Who would have thought that traffic would become one of the complaints of a militant political bloc? But I’ve written about this many times through the years, watching the LRT and MRT deteriorate and warning that this is a very sensitive political issue. Poor Mar Roxas lost many votes because of the neglect of mass transport by the previous administration.
At the summit, I was reminded that more than the long queues and rundown trains, the issue of mass transit is economic, with so many members of the working class having to commute long distances from home to work and back, and paying exorbitant fares for bus, jeepney, tricycle, and, of late, the LRT and MRT.
Mothers feel the burden even more because it is they who allot the children’s allowances or baon, a word which used to be limited to food expenses but is now associated with transportation costs that can even exceed the costs of food… and lead to a child dropping out of school.
The toughest agenda still relates to the poor’s needs for security in jobs, housing, health, education. The indefatigable Sr. Mary John Mananzan, still fiery at the age of 81, was seated to my right and just had to ask: After all these years, why haven’t our presidents come up with housing for the poor? The good nun also said we could have solved the broadband speed problem years ago, mentioning the national broadband network scandal of 2007, when corruption was exposed in the forging of a $329-million contract with the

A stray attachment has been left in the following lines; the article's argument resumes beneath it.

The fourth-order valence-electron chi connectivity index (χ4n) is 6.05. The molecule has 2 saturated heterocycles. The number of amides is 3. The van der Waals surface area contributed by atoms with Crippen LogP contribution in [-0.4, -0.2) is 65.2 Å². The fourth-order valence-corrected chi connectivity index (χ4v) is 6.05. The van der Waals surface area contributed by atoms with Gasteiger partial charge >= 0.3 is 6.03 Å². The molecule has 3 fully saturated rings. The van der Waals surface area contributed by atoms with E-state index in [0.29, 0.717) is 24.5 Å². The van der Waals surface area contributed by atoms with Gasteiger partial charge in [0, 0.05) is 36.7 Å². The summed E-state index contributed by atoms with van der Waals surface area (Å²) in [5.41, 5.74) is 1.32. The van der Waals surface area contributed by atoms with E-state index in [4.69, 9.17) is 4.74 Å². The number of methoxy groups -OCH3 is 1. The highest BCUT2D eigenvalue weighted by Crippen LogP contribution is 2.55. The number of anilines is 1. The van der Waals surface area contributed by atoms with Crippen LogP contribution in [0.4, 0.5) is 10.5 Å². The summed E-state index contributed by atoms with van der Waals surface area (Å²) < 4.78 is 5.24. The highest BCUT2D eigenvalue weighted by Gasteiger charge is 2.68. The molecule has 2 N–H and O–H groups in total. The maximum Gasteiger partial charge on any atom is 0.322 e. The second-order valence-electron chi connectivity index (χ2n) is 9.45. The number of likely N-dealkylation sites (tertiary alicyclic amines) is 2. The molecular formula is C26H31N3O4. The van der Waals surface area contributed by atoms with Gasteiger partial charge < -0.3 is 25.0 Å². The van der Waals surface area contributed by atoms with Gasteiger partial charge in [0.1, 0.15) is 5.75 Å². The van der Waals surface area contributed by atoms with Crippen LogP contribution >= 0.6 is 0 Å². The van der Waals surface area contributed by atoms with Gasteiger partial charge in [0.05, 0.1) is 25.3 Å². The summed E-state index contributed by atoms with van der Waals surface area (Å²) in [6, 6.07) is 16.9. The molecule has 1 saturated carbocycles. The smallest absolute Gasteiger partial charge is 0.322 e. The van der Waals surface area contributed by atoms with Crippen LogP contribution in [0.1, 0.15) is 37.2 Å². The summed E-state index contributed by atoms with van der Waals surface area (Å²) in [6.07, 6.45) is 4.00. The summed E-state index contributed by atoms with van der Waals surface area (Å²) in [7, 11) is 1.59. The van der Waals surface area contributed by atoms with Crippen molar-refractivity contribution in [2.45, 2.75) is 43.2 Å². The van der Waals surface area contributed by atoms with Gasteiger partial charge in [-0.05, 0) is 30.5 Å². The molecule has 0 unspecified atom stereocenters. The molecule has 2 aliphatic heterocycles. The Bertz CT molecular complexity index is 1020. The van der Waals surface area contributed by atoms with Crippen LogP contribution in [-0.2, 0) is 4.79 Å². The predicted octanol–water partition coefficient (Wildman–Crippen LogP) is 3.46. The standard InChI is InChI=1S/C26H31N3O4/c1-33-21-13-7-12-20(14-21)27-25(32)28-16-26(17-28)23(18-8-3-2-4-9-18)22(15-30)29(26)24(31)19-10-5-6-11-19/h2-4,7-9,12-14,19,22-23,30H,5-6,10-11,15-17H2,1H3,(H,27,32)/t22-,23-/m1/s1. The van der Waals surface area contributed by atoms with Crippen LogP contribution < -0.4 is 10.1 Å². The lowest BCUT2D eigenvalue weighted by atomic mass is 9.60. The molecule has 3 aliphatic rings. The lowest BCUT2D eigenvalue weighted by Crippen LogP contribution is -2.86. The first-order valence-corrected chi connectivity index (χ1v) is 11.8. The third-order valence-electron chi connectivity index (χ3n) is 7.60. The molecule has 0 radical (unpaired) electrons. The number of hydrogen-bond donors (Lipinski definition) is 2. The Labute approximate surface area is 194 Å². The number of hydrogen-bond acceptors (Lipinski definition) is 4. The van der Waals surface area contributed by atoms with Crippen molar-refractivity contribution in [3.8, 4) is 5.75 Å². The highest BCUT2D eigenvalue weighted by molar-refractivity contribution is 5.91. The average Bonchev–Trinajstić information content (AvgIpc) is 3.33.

Chinese company ZTE.
After the summit I had to go to the internet to find out what had happened after the exposé, which resulted in huge protest rallies demanding that then President Gloria Macapagal-Arroyo step down. Other than a voiding of the contract, nothing happened. No prosecution. No new project.
Give it to women like Sister Mary John who will not forget, and who will make sure the nation does not forget. (Sr. Mary John is also determined to bring about another change which is not on the people’s agenda: getting rid of the foul language that has been so identified with the new President. As only she can, she publicly scolded one of the earlier speakers who had used the curse word p—ngina in his speech. She appealed, in Filipino, for more respect for women, and for mothers.)
Men can and do recognize the tougher agenda. At the summit I thought of a recent conversation I had with a waiter serving food at a function in UP. (We used an outside caterer because the University Food Service had full commitments.) I asked the waiter who he had voted for president and he said his candidate was Mar Roxas. He went on to explain that his family—he has three children—have benefited from the conditional cash transfers of the Aquino administration. The monthly subsidy from the government—a mere P1,500—has gone a long way to help him keep the kids in school.
He hopes the conditional cash transfers will continue, and worries that it will be tougher to keep the kids in school as they move to the higher levels. He wonders about their
even reaching senior high school. College? That’s just not on his horizon.
In the meantime, he says, he’ll just have to hope that there will always be new jobs when a contract ends. He and his fellow waiters have figured out the networks, knowing that sometimes all they have to do is return to a previous employer.
Tough, tougher, toughest. The next 100 days will say a lot about our future.